For those efforts, he was recognized by the roundtable in 2009 with a prize for philanthropic leadership and by the National Western Stock Show in 2015 as its Citizen of the West. That led El Pomar's CEO and President Bill Hybl to say at the time, as quoted in the Gazette, "The entire Anschutz family has made significant contributions which will benefit this state for decades to come."

Locally, Anschutz contributed to the cost of the city's City for Champions 2013 proposal for state sales tax money through the state Office of Economic Development and International Trade, and he joined with El Pomar and philanthropist Lyda Hill (who sold Seven Falls to The Broadmoor) to donate $6 million to a new fund at the Colorado Springs Airport to attract new flights and airlines. He's also supported the Springs Rescue Mission with a recent $300,000 donation.

All that makes Anschutz something of a superstar in Bartolin's eyes.

"He has used his success and wealth to do so many things for the good of mankind through both his business and his foundation but he does it very quietly and you will seldom see his name attached," Bartolin says. "I always knew he would be a great owner for The Broadmoor, but he has embraced Colorado Springs as well. You see it in his support for the Olympic Museum, the Airport, the Pikes Peak Summit House, funding to support Colorado Springs cyber efforts, supporting the Colorado Impact Fund, specifically targeted for start-up businesses in Colorado Springs, and very quietly, through his foundation, millions of dollars come in the form of support for our nonprofit community each year since he has owned the hotel."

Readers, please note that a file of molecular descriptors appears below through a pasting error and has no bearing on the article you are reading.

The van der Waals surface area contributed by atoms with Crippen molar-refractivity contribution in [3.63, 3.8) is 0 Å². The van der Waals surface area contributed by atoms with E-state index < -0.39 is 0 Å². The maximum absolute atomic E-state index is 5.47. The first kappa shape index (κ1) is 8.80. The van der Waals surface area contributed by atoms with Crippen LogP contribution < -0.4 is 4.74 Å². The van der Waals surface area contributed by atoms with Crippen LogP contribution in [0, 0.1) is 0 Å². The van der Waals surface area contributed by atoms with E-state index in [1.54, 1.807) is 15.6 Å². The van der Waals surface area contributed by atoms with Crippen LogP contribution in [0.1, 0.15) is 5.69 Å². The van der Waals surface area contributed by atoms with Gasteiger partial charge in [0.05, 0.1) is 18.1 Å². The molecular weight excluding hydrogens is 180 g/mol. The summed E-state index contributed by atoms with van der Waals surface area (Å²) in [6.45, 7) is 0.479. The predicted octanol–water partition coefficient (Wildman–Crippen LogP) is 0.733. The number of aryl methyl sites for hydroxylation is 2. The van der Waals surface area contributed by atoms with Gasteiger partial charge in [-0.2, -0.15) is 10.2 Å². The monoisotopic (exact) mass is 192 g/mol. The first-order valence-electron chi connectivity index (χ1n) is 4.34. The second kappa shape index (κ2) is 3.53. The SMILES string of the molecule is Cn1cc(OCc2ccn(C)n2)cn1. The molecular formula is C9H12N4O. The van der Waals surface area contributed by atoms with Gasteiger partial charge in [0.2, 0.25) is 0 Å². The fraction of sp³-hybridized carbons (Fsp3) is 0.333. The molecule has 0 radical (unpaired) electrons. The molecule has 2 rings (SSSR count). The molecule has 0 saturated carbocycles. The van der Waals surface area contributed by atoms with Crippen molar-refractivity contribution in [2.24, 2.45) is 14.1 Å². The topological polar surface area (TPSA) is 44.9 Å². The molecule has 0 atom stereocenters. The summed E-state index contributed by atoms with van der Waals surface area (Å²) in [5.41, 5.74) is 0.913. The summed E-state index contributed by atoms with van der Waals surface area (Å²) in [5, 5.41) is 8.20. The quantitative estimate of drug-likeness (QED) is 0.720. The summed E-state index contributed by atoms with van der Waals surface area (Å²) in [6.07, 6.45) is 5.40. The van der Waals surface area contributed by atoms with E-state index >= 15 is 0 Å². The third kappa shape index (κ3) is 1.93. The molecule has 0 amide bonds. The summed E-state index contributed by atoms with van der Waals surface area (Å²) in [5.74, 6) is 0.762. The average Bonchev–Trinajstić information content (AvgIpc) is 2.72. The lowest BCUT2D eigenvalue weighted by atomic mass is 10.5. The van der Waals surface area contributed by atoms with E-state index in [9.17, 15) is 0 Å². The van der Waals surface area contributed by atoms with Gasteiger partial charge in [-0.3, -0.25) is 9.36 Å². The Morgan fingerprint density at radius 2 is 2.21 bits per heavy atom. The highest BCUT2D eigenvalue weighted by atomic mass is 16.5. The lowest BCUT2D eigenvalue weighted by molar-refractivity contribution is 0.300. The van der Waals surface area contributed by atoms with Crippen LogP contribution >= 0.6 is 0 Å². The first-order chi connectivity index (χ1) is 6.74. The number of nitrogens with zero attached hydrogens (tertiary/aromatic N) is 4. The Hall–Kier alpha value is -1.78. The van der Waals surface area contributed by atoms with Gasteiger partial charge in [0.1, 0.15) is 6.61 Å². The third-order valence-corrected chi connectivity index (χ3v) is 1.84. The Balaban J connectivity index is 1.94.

But none of that matters much to some opponents of the land swap.

Donna Strom has done a little research on Anschutz, and points to The Motley Fool's take on Anschutz's habit of owning not only the venue but the content; think the Staples Center and the LA Lakers. "In fact," the stock advisor website says, "his strategy is to own a piece of everything so that he can cross-promote, and win both ways. It's a plan that has worked out very well for his net worth over the years."

Strom applies that to the question that's been repeatedly asked during debate over Strawberry Fields: "Why does The Broadmoor have to own it?"

"So, of course he wants to own Strawberry," she says. "That's the venue. And content is the ponies and the BBQ and the picnic pavilion. Really, it's a bit of genius, don't you think? After all is said and done, he's just a really brilliant businessman who has a seemingly insatiable drive for more."